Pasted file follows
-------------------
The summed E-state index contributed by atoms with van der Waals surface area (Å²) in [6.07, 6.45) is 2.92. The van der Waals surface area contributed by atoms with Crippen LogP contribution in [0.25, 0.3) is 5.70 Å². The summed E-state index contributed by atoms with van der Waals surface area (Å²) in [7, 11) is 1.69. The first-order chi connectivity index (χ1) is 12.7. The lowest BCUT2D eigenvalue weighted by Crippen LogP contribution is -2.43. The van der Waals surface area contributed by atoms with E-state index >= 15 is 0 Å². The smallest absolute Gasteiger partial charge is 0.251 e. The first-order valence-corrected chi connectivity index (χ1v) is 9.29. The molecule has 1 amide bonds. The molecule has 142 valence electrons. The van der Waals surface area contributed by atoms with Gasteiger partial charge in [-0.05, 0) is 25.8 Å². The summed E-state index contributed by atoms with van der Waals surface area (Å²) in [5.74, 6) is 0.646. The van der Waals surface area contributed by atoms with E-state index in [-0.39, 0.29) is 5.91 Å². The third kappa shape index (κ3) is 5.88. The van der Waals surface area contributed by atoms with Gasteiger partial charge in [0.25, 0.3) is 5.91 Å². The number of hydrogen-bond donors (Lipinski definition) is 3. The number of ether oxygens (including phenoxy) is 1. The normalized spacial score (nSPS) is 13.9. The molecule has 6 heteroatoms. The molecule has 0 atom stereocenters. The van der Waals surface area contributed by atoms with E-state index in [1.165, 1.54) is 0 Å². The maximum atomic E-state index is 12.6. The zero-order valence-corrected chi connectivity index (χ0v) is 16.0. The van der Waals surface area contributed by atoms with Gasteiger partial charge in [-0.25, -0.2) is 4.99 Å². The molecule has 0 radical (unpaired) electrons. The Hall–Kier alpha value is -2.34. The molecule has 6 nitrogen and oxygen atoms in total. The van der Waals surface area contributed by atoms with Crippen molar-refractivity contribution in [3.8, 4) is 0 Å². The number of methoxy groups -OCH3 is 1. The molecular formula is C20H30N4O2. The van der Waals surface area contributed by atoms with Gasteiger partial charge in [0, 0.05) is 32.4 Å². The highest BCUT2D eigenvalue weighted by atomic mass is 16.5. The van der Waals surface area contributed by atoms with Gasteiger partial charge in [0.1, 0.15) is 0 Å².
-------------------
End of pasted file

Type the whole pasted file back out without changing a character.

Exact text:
The summed E-state index contributed by atoms with van der Waals surface area (Å²) in [6.07, 6.45) is 2.92. The van der Waals surface area contributed by atoms with Crippen LogP contribution in [0.25, 0.3) is 5.70 Å². The summed E-state index contributed by atoms with van der Waals surface area (Å²) in [7, 11) is 1.69. The first-order chi connectivity index (χ1) is 12.7. The lowest BCUT2D eigenvalue weighted by Crippen LogP contribution is -2.43. The van der Waals surface area contributed by atoms with E-state index >= 15 is 0 Å². The smallest absolute Gasteiger partial charge is 0.251 e. The first-order valence-corrected chi connectivity index (χ1v) is 9.29. The molecule has 1 amide bonds. The molecule has 142 valence electrons. The van der Waals surface area contributed by atoms with Gasteiger partial charge in [-0.05, 0) is 25.8 Å². The summed E-state index contributed by atoms with van der Waals surface area (Å²) in [5.74, 6) is 0.646. The van der Waals surface area contributed by atoms with E-state index in [-0.39, 0.29) is 5.91 Å². The third kappa shape index (κ3) is 5.88. The van der Waals surface area contributed by atoms with Gasteiger partial charge in [0.25, 0.3) is 5.91 Å². The number of hydrogen-bond donors (Lipinski definition) is 3. The number of ether oxygens (including phenoxy) is 1. The normalized spacial score (nSPS) is 13.9. The molecule has 6 heteroatoms. The molecule has 0 atom stereocenters. The van der Waals surface area contributed by atoms with E-state index in [1.165, 1.54) is 0 Å². The maximum atomic E-state index is 12.6. The zero-order valence-corrected chi connectivity index (χ0v) is 16.0. The van der Waals surface area contributed by atoms with Gasteiger partial charge in [-0.25, -0.2) is 4.99 Å². The molecule has 0 radical (unpaired) electrons. The Hall–Kier alpha value is -2.34. The molecule has 6 nitrogen and oxygen atoms in total. The van der Waals surface area contributed by atoms with Crippen molar-refractivity contribution in [3.8, 4) is 0 Å². The number of methoxy groups -OCH3 is 1. The molecular formula is C20H30N4O2. The van der Waals surface area contributed by atoms with Gasteiger partial charge in [0, 0.05) is 32.4 Å². The highest BCUT2D eigenvalue weighted by atomic mass is 16.5. The van der Waals surface area contributed by atoms with Gasteiger partial charge in [0.1, 0.15) is 0 Å².